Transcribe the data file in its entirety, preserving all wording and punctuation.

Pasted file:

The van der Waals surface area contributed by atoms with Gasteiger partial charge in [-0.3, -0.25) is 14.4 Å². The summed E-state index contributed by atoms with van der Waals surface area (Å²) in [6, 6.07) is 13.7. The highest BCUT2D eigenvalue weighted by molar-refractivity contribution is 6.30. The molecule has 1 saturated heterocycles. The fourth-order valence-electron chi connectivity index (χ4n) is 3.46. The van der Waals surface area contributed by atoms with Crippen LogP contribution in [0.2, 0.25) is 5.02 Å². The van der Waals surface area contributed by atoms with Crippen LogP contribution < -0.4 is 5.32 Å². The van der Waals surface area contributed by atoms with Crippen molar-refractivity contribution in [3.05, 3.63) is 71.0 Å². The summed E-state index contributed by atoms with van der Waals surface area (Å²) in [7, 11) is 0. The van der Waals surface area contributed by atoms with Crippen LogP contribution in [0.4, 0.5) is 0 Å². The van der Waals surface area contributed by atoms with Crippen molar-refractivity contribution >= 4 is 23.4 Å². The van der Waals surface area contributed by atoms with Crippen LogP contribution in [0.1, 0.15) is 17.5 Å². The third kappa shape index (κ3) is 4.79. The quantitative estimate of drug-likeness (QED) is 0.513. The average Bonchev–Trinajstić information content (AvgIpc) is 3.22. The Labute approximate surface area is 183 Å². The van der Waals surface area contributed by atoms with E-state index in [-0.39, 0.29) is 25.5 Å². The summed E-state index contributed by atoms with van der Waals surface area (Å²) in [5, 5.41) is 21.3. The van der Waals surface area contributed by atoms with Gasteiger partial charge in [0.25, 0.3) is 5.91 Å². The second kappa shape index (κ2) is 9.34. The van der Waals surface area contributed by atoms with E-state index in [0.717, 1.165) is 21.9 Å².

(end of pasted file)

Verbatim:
The van der Waals surface area contributed by atoms with Gasteiger partial charge in [-0.3, -0.25) is 14.4 Å². The summed E-state index contributed by atoms with van der Waals surface area (Å²) in [6, 6.07) is 13.7. The highest BCUT2D eigenvalue weighted by molar-refractivity contribution is 6.30. The molecule has 1 saturated heterocycles. The fourth-order valence-electron chi connectivity index (χ4n) is 3.46. The van der Waals surface area contributed by atoms with Crippen LogP contribution in [0.2, 0.25) is 5.02 Å². The van der Waals surface area contributed by atoms with Crippen LogP contribution < -0.4 is 5.32 Å². The van der Waals surface area contributed by atoms with Crippen molar-refractivity contribution in [3.05, 3.63) is 71.0 Å². The summed E-state index contributed by atoms with van der Waals surface area (Å²) in [7, 11) is 0. The van der Waals surface area contributed by atoms with Crippen LogP contribution in [0.4, 0.5) is 0 Å². The van der Waals surface area contributed by atoms with Crippen molar-refractivity contribution >= 4 is 23.4 Å². The van der Waals surface area contributed by atoms with Crippen LogP contribution in [0.1, 0.15) is 17.5 Å². The third kappa shape index (κ3) is 4.79. The quantitative estimate of drug-likeness (QED) is 0.513. The average Bonchev–Trinajstić information content (AvgIpc) is 3.22. The Labute approximate surface area is 183 Å². The van der Waals surface area contributed by atoms with E-state index in [-0.39, 0.29) is 25.5 Å². The summed E-state index contributed by atoms with van der Waals surface area (Å²) in [5, 5.41) is 21.3. The van der Waals surface area contributed by atoms with Gasteiger partial charge in [0.25, 0.3) is 5.91 Å². The second kappa shape index (κ2) is 9.34. The van der Waals surface area contributed by atoms with E-state index in [0.717, 1.165) is 21.9 Å².